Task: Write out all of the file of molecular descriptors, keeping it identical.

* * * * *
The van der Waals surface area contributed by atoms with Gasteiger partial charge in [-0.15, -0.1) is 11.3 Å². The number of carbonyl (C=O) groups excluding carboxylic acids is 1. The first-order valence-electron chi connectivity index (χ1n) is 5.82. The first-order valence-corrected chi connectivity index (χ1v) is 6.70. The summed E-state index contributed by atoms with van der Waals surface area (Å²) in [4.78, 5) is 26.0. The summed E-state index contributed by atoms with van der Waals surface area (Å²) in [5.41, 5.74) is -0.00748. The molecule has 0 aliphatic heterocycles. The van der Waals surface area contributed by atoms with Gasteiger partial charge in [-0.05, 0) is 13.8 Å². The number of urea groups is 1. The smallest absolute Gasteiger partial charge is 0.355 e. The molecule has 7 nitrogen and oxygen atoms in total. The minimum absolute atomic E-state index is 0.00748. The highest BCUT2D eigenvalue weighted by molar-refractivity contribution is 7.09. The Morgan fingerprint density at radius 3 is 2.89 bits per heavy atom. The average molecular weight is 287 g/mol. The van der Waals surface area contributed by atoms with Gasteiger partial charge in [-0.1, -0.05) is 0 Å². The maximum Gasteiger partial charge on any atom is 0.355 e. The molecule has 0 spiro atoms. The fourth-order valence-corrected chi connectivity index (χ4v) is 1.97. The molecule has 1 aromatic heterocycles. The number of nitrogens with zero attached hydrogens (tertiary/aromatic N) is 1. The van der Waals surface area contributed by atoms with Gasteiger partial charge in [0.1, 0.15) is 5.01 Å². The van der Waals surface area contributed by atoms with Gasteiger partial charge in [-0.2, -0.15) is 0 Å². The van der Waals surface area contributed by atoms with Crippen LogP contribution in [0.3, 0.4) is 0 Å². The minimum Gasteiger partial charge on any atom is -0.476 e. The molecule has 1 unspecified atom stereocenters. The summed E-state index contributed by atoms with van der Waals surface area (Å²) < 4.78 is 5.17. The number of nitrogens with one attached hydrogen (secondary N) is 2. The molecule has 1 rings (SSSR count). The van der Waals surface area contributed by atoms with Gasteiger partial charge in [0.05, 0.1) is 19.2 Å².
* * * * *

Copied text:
The van der Waals surface area contributed by atoms with Gasteiger partial charge in [-0.15, -0.1) is 11.3 Å². The number of carbonyl (C=O) groups excluding carboxylic acids is 1. The first-order valence-electron chi connectivity index (χ1n) is 5.82. The first-order valence-corrected chi connectivity index (χ1v) is 6.70. The summed E-state index contributed by atoms with van der Waals surface area (Å²) in [4.78, 5) is 26.0. The summed E-state index contributed by atoms with van der Waals surface area (Å²) in [5.41, 5.74) is -0.00748. The molecule has 0 aliphatic heterocycles. The van der Waals surface area contributed by atoms with Gasteiger partial charge in [-0.05, 0) is 13.8 Å². The number of urea groups is 1. The smallest absolute Gasteiger partial charge is 0.355 e. The molecule has 7 nitrogen and oxygen atoms in total. The minimum absolute atomic E-state index is 0.00748. The highest BCUT2D eigenvalue weighted by molar-refractivity contribution is 7.09. The Morgan fingerprint density at radius 3 is 2.89 bits per heavy atom. The average molecular weight is 287 g/mol. The van der Waals surface area contributed by atoms with Gasteiger partial charge in [-0.1, -0.05) is 0 Å². The maximum Gasteiger partial charge on any atom is 0.355 e. The molecule has 0 spiro atoms. The fourth-order valence-corrected chi connectivity index (χ4v) is 1.97. The molecule has 1 aromatic heterocycles. The number of nitrogens with zero attached hydrogens (tertiary/aromatic N) is 1. The van der Waals surface area contributed by atoms with Gasteiger partial charge in [0.1, 0.15) is 5.01 Å². The van der Waals surface area contributed by atoms with Gasteiger partial charge in [-0.2, -0.15) is 0 Å². The van der Waals surface area contributed by atoms with Crippen LogP contribution in [0.3, 0.4) is 0 Å². The minimum Gasteiger partial charge on any atom is -0.476 e. The molecule has 1 unspecified atom stereocenters. The summed E-state index contributed by atoms with van der Waals surface area (Å²) < 4.78 is 5.17. The number of nitrogens with one attached hydrogen (secondary N) is 2. The molecule has 1 rings (SSSR count). The van der Waals surface area contributed by atoms with Gasteiger partial charge in [0.05, 0.1) is 19.2 Å².